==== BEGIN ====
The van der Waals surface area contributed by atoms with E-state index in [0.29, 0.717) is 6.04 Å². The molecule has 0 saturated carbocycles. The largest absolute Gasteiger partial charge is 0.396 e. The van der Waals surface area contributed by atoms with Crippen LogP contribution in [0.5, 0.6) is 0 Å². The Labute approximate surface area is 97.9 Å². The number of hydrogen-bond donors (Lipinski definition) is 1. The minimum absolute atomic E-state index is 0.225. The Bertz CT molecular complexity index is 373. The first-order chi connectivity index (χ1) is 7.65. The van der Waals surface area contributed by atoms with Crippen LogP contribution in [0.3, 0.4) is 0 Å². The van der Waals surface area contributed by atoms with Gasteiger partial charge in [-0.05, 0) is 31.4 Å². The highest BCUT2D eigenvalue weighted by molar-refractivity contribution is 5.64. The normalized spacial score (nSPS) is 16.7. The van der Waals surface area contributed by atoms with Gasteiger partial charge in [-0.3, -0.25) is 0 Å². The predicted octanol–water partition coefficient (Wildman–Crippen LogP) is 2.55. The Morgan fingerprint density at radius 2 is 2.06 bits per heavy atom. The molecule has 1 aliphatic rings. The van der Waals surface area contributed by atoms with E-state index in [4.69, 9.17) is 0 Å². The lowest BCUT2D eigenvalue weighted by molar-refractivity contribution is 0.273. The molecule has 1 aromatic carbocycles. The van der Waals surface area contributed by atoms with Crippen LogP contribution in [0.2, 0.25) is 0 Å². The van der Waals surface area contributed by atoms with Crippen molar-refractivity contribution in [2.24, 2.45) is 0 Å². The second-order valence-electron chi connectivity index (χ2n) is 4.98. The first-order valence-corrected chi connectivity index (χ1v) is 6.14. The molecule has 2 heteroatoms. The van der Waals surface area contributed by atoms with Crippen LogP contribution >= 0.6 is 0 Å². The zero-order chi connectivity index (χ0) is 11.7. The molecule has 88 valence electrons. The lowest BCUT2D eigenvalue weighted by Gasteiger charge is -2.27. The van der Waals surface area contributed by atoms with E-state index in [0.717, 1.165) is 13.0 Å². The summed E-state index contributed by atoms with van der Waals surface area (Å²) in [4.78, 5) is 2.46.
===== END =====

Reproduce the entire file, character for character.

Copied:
The van der Waals surface area contributed by atoms with E-state index in [0.29, 0.717) is 6.04 Å². The molecule has 0 saturated carbocycles. The largest absolute Gasteiger partial charge is 0.396 e. The van der Waals surface area contributed by atoms with Crippen LogP contribution in [0.5, 0.6) is 0 Å². The Labute approximate surface area is 97.9 Å². The number of hydrogen-bond donors (Lipinski definition) is 1. The minimum absolute atomic E-state index is 0.225. The Bertz CT molecular complexity index is 373. The first-order chi connectivity index (χ1) is 7.65. The van der Waals surface area contributed by atoms with Crippen LogP contribution in [0.3, 0.4) is 0 Å². The van der Waals surface area contributed by atoms with Gasteiger partial charge in [-0.05, 0) is 31.4 Å². The highest BCUT2D eigenvalue weighted by molar-refractivity contribution is 5.64. The normalized spacial score (nSPS) is 16.7. The van der Waals surface area contributed by atoms with Gasteiger partial charge in [-0.3, -0.25) is 0 Å². The predicted octanol–water partition coefficient (Wildman–Crippen LogP) is 2.55. The Morgan fingerprint density at radius 2 is 2.06 bits per heavy atom. The molecule has 1 aliphatic rings. The van der Waals surface area contributed by atoms with E-state index in [4.69, 9.17) is 0 Å². The lowest BCUT2D eigenvalue weighted by molar-refractivity contribution is 0.273. The molecule has 1 aromatic carbocycles. The van der Waals surface area contributed by atoms with Crippen LogP contribution in [0.2, 0.25) is 0 Å². The van der Waals surface area contributed by atoms with Crippen molar-refractivity contribution in [2.24, 2.45) is 0 Å². The second-order valence-electron chi connectivity index (χ2n) is 4.98. The first-order valence-corrected chi connectivity index (χ1v) is 6.14. The molecule has 2 heteroatoms. The van der Waals surface area contributed by atoms with Crippen LogP contribution >= 0.6 is 0 Å². The zero-order chi connectivity index (χ0) is 11.7. The molecule has 88 valence electrons. The lowest BCUT2D eigenvalue weighted by Gasteiger charge is -2.27. The van der Waals surface area contributed by atoms with E-state index in [0.717, 1.165) is 13.0 Å². The summed E-state index contributed by atoms with van der Waals surface area (Å²) in [4.78, 5) is 2.46.